Mary Poppins: 5 supercalifragilisticexpidelicious things to know about the Disney classic

Mary Poppins: 5 supercalifragilisticexpidelicious things to know about the Disney classic

On September 15, 1965, the famous nanny Mary Poppins made her debut in French cinemas. 55 years after its release, the musical still enchants viewers. Here are 5 things to know about this timeless classic.

The Walt Disney Company France

September 15 marked the 55th anniversary of the release in France of the cult Mary Poppins. Before (re) discovering the available film on the Disney + platform, here are five anecdotes on this musical which still makes young and old dream today.

Mary poppins

A film based on a children’s novel

If in the minds of many, Mary Poppins is inseparable from the Disney classic that bears her name, the famous nanny of children Banks is above all the heroine of a novel published in 1934 and born from the imagination of the writer. Australian Pamela L. Travers. Walt Disney’s bedside book for girls, the latter promises to adapt it one day to the screen. After many years of negotiations with the author, he managed to obtain the adaptation rights and set about the project in 1960. This complicated genesis is at the heart of the film In the Shadow of Mary, also available on Disney +. The firm with big ears however allows itself some liberties with the original work and gives life to a warm, gentle and endearing Mary Poppins, far from the cold, austere and distant nanny of the novel.

The first role of Julie Andrews in the cinema

It is no longer presented today, but actress Julie Andrews made her debut on the stage at the age of 12. In the 1950s, she found success on Broadway thanks to the musicals The Boy Friend and in particular My Fair Lady, in which she played the main role. Upon discovering her on stage in Camelot, Walt Disney is immediately charmed by her talent and offers her the role of Mary Poppins. The young woman, then aged 27, made her very first appearance on the big screen in the guise of the bewitching nanny. A performance that marked the start of her impressive film career and for which she was awarded the 1965 Oscar for Best Actress. Only six months after the release of Mary Poppins, French spectators find her on the bill of the equally cult La Mélodie du bonheur.

The Walt Disney Company France

A blue fear of heights

The success of Mary Poppins rests in part on special effects very impressive for the time, but these technical feats were unfortunately not to the taste of all, in particular Matthew Garber, the interpreter of Michael Banks. In a famous scene from the film, Mary Poppins and the children visit Uncle Albert and drink tea by his side… from the ceiling. Only problem: the young Matthew, then 8 years old, suffered from vertigo and did not appreciate being suspended in the air repeatedly. To successfully shoot this sequence, the film crew decided to offer him ten cents for each take. A nice little bonus that he may have decided to put in the bank, unlike his character!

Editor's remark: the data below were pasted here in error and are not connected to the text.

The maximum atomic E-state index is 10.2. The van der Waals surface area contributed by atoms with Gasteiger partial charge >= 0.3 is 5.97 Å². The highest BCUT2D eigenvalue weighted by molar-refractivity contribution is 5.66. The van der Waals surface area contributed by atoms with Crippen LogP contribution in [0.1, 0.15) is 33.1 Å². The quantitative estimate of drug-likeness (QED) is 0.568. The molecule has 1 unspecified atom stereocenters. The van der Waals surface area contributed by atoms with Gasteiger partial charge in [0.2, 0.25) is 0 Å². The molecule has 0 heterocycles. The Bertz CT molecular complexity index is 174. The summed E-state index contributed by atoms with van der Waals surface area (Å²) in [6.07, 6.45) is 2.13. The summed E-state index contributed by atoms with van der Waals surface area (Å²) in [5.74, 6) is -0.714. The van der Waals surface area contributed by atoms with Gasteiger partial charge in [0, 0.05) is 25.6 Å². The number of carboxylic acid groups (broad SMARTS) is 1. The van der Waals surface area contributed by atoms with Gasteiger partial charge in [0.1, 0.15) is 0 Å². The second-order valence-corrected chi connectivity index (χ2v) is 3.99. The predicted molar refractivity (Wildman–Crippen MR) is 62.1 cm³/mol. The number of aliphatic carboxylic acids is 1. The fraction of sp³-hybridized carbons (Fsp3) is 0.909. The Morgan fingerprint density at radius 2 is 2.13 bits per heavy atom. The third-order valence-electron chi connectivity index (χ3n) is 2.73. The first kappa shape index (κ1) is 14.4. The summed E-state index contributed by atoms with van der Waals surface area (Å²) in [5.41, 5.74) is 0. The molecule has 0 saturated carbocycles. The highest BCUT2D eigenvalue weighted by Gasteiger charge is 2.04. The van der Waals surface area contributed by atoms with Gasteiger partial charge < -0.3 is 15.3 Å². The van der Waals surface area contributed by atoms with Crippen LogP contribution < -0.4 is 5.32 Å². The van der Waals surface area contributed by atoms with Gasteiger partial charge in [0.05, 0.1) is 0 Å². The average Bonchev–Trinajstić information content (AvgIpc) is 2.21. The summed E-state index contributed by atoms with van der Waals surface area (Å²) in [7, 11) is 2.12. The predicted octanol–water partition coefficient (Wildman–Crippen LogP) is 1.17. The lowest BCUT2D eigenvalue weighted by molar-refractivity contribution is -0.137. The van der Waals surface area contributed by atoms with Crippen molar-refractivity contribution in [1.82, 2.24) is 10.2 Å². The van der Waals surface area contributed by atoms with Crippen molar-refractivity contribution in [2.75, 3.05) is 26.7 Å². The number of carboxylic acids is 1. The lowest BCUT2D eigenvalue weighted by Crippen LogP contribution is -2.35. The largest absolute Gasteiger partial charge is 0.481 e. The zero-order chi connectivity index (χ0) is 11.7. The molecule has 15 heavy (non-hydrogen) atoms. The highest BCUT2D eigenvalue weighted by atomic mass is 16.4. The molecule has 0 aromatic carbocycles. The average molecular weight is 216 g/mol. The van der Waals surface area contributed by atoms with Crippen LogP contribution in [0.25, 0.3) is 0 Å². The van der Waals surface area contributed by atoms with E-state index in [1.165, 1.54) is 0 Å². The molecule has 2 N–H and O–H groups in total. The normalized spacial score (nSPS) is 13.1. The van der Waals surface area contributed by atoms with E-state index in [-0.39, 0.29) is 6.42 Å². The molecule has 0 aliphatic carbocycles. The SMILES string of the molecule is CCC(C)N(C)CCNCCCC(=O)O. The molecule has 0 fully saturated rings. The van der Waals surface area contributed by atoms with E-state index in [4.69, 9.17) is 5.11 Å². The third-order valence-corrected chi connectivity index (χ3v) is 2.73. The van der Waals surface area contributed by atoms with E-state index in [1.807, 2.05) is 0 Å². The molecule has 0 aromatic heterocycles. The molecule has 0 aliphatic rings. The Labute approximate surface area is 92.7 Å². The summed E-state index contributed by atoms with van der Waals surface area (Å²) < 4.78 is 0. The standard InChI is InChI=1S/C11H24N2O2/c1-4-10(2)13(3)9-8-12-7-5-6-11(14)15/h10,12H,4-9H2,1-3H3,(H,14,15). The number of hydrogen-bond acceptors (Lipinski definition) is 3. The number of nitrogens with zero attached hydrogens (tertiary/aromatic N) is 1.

The mystery of the snow globe

Precious treasures well kept today, certain film props have sometimes almost disappeared in a completely surprising way. This is particularly the case of the magnificent snow globe by Mary Poppins, representing Saint Paul’s Cathedral. When David Smith, chief archivist at Disney, decides to go in search of the mythical object used during the performance of the piece Feed the little birds, he finds it by surprise in a broom closet. While the accessory had been thrown in the trash, a maintenance worker had finally picked it up, finding the snow globe too pretty to get rid of, and put it there. Unfortunately the base of the object had been damaged. Find this anecdote and many others in the program Souvenirs de tournage, available on Disney +.

The Walt Disney Company France

An enigmatic expression

Supercalifragilisticexpialidocious (sometimes Supercalifragilisticexpidélilicieux in French), only one word, 34 letters, all to describe a sensation that is quite simply… indescribable! When she has just won a horse race and is assailed by a horde of journalists, Mary Poppins uses this astonishing expression which has become iconic today. But what can she mean? Invented by brothers Richard and Robert Sherman, this song title comes from their passion for complicated words after their respective sons Gregory and Jeff. Asked about the subject, Richard M. Sherman clarified the origin of each element composing this word: super- refers to “up”, -cali- to “beauty”, -fragilistic- to “delicate”, -expiali- to “atone” and -docious to “educable”. An explanation which does not completely lift the veil on this mysterious expression, but which underlines the genius of the two brothers who have succeeded in creating a real hit from an invented phrase!

To celebrate the 55th anniversary of its release in France, (re) immerse yourself now in the enchanted universe of Mary Poppins on the Disney + platform. If you are a fan of the film, have you ever noticed these mistakes?

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